- Data follows surprising central bank decision to hold rates
- Inflation may be close to peaking, says Capital Economics
Brazil’s inflation slowed in line with analysts’ expectations in the month through mid-January after the central bank resisted calls to raise interest rates this week.
Inflation as measured by the IPCA-15 index decelerated to 0.92 percent from 1.18 percent a month earlier, the national statistics agency said on its website Friday. That is equal to the median estimate from 45 analysts surveyed by Bloomberg. Annual inflation quickened to 10.74 percent, the highest level in more than 12 years, from 10.71 percent.
Double-digit inflation failed to convince central bank directors of the need to raise interest rates at their monetary policy meeting Wednesday. Their decision took into consideration the fact Latin America’s largest economy is careening toward its second straight year of recession, after the economy shed more than 1 million jobs in 2015.
The latest inflation print is “likely to give policy makers at the central bank another reason to hold off raising interest rates further in the near future,” Edward Glossop, an emerging markets economist with London-based Capital Economics, said in a note to clients. “We think inflation may now be close to peaking.”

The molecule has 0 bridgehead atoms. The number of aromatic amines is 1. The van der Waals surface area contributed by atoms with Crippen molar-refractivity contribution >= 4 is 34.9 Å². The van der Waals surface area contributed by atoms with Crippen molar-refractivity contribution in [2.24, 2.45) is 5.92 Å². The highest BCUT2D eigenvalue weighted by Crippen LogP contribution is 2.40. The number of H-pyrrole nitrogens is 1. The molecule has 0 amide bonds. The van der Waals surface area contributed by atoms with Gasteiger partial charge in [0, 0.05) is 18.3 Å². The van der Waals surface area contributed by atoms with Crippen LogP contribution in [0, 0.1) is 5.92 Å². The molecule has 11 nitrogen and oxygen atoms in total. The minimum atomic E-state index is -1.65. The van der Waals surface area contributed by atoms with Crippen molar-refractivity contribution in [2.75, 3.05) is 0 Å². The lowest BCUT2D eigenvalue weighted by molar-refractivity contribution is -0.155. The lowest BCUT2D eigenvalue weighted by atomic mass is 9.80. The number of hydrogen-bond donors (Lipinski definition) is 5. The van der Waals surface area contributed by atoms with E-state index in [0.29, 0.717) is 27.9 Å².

Swap rates on the contract due in January 2017 fell 5 basis points to 14.83 percent at 10:35 a.m. local time. The real gained 0.9 percent to 4.1182 per U.S. dollar.
Prices for food and beverages rose 1.67 percent, slower than the 2.02 percent increase in mid-December, the national statistics agency said. Personal expenses rose 1 percent after a 0.56 percent gain in the previous month.
Inflation is running at more than double policy makers’ target. Their decision to keep the Selic rate unchanged Wednesday surprised most economists surveyed by Bloomberg. At 14.25 percent, the Selic is at a nine-year high.
As recently as Monday, both traders and economists were anticipating a half-point increase in the benchmark rate. Those expectations began to change after central bank President Alexandre Tombini released, during the bank’s quiet period, a statement saying bank directors would take into account growth projections for Brazil recently released by the International Monetary Fund. The new forecasts were considerably more pessimistic than those published in October.
Economists surveyed by the central bank have increased their inflation forecast for 2016 to 7 percent -- above even the ceiling of the central bank’s tolerance band.